Jayson Tatum hits winner; Embiid's 70-foot heave ruled late

ByTim Bontemps ESPN logo
Sunday, February 26, 2023

PHILADELPHIA -- When Jayson Tatum's step-back 3-pointer fell through the net at Wells Fargo Center with 1.3 seconds to go in Saturday night's thriller between the Celtics and 76ers, it looked to all the world like he had just won the game for the Celtics.

As it turned out, Tatum did -- but just barely.

Joel Embiid caught the ensuing inbounds pass, and his 70-foot heave hit nothing but net at the other end -- yet it came a split second after the final buzzer sounded. Instead of sending the game to overtime, it somehow made the110-107 loss for the 76ers even more discouraging.

"I don't care," Embiid said when asked if it was almost worse that his shot went in late. "It didn't count. But I guess it's a good highlight for everybody, social media and all that stuff.

"But it didn't count, and we lost the game. It's frustrating losing these types of games, especially when you're winning by so much. It's frustrating."

Embiid was spectacular, finishing with 41 points, 12 rebounds and five assists in just under 40 minutes for Philadelphia (39-20). But that didn't stop the 76ers from losing for a third time in three meetings with the Celtics (44-17) this season. That coupled with Boston holding a four-game lead in the standings with 23 games to play severely hurt the 76ers' chances of catching their rival.

The Sixers blew a 15-point lead, letting the Celtics back in the game during a 23-3 run that spanned the final few minutes of the third quarter and the opening minutes of the fourth.

For Boston, the memorable moment was Tatum stepping up and burying that step-back 3. It wasn't the prettiest of performances overall from Tatum, who finished with 18 points on 7-for-17 shooting to go with 13 rebounds, six assists and five turnovers in 36 minutes. But when Boston needed him to deliver, he stepped up, hitting the dagger trey over the strong defense of 76ers guardDe'Anthony Melton.

"Get separation and make a play," Tatum said of his thoughts on the final play. "Felt [Melton] leaning, snatched it back for the move and shot I worked on a thousand times before."

Tatum's shot came out of a similar set Boston used against theCleveland Cavaliersearlier this season. It's a play the Celtics have employed time and again over the past several years, initially created by current president of basketball operations Brad Stevens during his coaching days with Boston.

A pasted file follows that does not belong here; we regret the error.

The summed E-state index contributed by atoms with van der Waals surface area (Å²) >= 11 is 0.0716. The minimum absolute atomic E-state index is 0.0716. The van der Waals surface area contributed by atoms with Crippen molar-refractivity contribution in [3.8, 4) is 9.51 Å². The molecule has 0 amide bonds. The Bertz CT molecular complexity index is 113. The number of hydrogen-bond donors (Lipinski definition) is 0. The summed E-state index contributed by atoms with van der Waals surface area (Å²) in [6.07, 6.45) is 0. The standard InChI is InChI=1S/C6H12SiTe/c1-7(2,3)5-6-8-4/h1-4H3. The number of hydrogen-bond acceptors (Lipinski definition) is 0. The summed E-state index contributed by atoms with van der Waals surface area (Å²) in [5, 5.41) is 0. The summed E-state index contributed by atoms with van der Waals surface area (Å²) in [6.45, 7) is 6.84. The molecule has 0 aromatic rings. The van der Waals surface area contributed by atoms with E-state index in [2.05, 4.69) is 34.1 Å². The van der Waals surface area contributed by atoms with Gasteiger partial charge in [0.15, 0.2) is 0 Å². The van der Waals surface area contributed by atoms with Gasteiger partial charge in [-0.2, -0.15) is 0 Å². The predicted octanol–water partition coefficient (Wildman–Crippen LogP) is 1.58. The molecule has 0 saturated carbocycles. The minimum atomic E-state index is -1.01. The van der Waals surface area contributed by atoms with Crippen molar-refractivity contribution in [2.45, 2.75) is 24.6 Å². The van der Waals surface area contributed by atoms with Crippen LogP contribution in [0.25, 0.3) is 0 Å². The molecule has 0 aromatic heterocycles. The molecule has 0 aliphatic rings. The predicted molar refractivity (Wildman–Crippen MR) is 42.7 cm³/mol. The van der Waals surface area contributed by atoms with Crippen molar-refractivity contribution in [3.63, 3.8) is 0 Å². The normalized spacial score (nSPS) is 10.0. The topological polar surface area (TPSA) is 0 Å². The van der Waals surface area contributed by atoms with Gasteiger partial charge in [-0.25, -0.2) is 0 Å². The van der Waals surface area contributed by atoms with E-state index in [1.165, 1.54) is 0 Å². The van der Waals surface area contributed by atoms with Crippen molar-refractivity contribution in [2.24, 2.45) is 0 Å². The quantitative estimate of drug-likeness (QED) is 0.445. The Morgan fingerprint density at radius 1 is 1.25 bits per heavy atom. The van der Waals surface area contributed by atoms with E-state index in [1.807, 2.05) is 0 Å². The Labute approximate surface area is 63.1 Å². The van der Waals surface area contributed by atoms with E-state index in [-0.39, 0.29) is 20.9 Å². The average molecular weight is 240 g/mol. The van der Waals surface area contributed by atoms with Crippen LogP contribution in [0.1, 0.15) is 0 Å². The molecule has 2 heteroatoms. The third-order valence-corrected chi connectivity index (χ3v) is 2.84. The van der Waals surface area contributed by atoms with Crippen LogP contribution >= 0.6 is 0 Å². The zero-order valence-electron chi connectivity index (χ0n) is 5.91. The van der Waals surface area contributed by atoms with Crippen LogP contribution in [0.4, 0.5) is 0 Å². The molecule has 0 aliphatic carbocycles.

Celtics coach Joe Mazzulla said afterward that he stole the play from Stevens.

"I think it's a read," Mazzulla said. "You can do a bunch of different stuff out of [that set]. So it's just a matter of reading where the defenders are. [Marcus] Smartmade a great play. [Tatum] did a good job making separation.

"Situations like that, players have to make plays, and they did."

The Sixers said they could accept how the Celtics' final possession played out, with coach Doc Rivers praising Melton's defense and tipping his cap to Tatum.

"I mean, he came down, they threw him the ball, he pulled back. ... It's probably a shot he works on," Rivers said. "Best-case scenario was to make it hard on him. He hit a tough one.

"Sometimes, you've got to live with those."

Philadelphia also had to live with Embiid's miraculous shot not counting. While many of the 20,993 in attendance went berserk after the shot went in, the 76ers -- led by Embiid -- didn't need to see a replay to know it didn't count.

P.J. Tucker, whoimmediately grabbed the ball after Tatum's shot and inbounded it to Embiid, said Sixers players realized it was late.

"The other guys on the bench knew right away," he said.

Rivers agreed.

"I was pretty sure of it," the coach said with a smile when asked if he knew it wouldn't count. "I was hoping [I was wrong], but I was pretty sure."

Embiid credited Celtics guardDerrick White for getting in his way just enough to force him to make an extra move before letting the shot go.

"I mean, I wish I would have shot it sooner," Embiid said, "but when I turned, I saw Derrick White there, so I couldn't really get it off, so I had to kind of go back to my right side to try to get it up."

Then Embiid, tongue firmly in cheek, added: "So unfortunately, the story of my life."

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